With The Mule, Clint Eastwood takes his third last ride, and he could not have chosen a worst time to do it.
Ten years ago (pre MAGA-era, and yes that unfortunately makes a difference), in the last production he both directed and starred, Gran Torino, the growling violence and racism of Eastwood’s Walt Kowalski was given narrative context and earned redemption, making it the perfect would-be swan song. The Mule offers neither, and the many despicable attributes of its lead character are left out to dry in a picture that is never particularly good.
Maybe the 88-year-old icon is content, or perhaps hell bent on only playing characters who scowl at political correctness (as much as I love him, the man did speak to an empty chair for a long while…), as they prepare for their last ride. But with this being the second movie of his in 2018 – the first being the experimental, not-so-well-received film, The 15:17 To Paris – and with a steady flow of gritty, patriotic, and often historical pieces (American Sniper, Sully), it doesn’t seem like Eastwood is ready to leave. Hell, I don’t want him to leave, either – him repeating “this is the last one” in the trailer has kept me in fanboy despair for months – but if the book were to close right now, and the legend sealed, Gran Torino should have been the last one, not The Mule.
Eastwood and screenwriter Nick Schenk (who also wrote Gran Torino) have crafted this film around the real story of Leo Sharp, a 90-something World War II veteran who has to be among the most proficient drug mules in history, at one point bringing over 200 kilos of cocaine into Chicago monthly. The details of his life were left a mystery to the media, but Eastwood and Schenk take creative liberties filling in the holes, often with *very* dry humor and a looseness unsuitable in the murderous world of the cartel.
This man’s name is Earl Stone (Eastwood), a horticulturist first seen in the film’s 2005 prologue accepting awards at a daylily convention clad in a bowtie and a wide smile; a smile not at all affected by his missing his daughter Iris’ wedding (the bride played by the director’s real daughter, Alison Eastwood). A few beats later, twelve years have come and gone, and so has the smile. The internet has killed Earl’s business, leading the bank to foreclose on him, and neither his daughter, nor his ex-wife (Dianne Wiest) want anything to do with him – his granddaughter Ginny (Taissa Farmiga) is the only exception.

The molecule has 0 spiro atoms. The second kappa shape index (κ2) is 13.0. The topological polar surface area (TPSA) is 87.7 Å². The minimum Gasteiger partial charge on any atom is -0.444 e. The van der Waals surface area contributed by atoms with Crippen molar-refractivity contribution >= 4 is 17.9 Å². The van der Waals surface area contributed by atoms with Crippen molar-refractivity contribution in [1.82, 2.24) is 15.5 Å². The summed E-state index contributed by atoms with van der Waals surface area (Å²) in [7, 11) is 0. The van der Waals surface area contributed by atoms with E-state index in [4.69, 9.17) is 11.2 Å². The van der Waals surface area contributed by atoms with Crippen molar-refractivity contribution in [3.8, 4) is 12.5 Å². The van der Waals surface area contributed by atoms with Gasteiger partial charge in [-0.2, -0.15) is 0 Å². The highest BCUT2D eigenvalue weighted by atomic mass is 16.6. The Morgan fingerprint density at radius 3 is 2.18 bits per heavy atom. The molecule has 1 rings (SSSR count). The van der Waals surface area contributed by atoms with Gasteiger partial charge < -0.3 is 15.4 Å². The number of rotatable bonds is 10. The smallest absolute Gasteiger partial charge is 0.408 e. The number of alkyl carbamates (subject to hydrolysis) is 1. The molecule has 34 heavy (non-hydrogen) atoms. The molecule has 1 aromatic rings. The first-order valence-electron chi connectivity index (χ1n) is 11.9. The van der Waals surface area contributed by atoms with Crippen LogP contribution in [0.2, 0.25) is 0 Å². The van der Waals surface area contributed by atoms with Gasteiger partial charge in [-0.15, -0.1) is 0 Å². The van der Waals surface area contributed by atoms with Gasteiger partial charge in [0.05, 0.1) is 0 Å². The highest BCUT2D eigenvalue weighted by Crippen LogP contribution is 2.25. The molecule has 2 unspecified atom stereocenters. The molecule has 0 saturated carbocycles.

And it’s at an event for Ginny that a young man approaches Earl with a fateful money-making opportunity. “Just for driving?” Earl asks; it’s the first time Earl’s personality perfectly embodies the con. Soon, he, an old white driver who doesn’t dare surpass the speed limit, is comfortably transporting cocaine across the country.
It’s during these moments, as Earl’s naivety and almost lackadaisical methodology to the drug game take hold that The Mule soars. Great joy can be found in the simplicity of Eastwood on the road as he nods his head and joins in on the tunes of Dean Martin and company, and I smiled with Earl as he took the time to crunch down on one tasty-looking pulled pork sandwich. The handlers he was with did not join in on our amusement.
However, this ignorance, though playful in the crime ring, jaggedly translates to the other aspects of Earl’s social interactions, and makes an especially nasty impression when he starts approaching those who are not “like” him (i.e. old white men).
The film quickly transitions from little things here and there like a mockingly overplayed Nazi impression to almost scornfully and entirely useless displays of discrimination. In Gran Torino, race-based gangs and violence were rampant around the Eastwood character, and by the end of it, Walt’s newfound understanding of respect made the pill of his occasional “zipper head” label easier to swallow. These comments, or at least the intended effect of them, do not translate over well to The Mule.
But the depiction of Earl’s home life isn’t good either, as The Mule force feeds us scenes of awkward family events plagued by his presence. Rather lazy writing makes veteran performers like Wiest in the family portions, and later Bradley Cooper – who plays the DEA agent assigned to tracking down Earl, or “Tata” as he’s known across the cartel – in the investigative ones look like amateurs. And a late, undeserved settlement between Earl and his family demand poor Alison Eastwood transition from banishment to accompaniment in a matter of minutes.
The Mule never became the action-filled, epic battle of the superstars that the trailers led me to believe it’d be – though one scene involving Eastwood and Cooper in a diner feels like a lighter-hearted call to Heat. This was obviously intended. Eastwood, playing a character actually older than him and with similar flaws (with a career that expands almost 60 years, he also has seven kids and two ex-wives), deploys no ego here, and proves his self-awareness, portraying Earl as the comparatively defenseless old man he would realistically be. Earl doesn’t have a gun, and never once asks the punks around them if they feel lucky. But as disappointing as many aspects of this film are, I would be remiss if I didn’t say it was nice to see Clint on the big screen. Hopefully this isn’t the last one.
Poorly written and with hardly any thrills, The Mule disappointingly depends on the amiability of Eastwood’s character, whose extreme social ineptness is far beyond the redeeming powers of star power.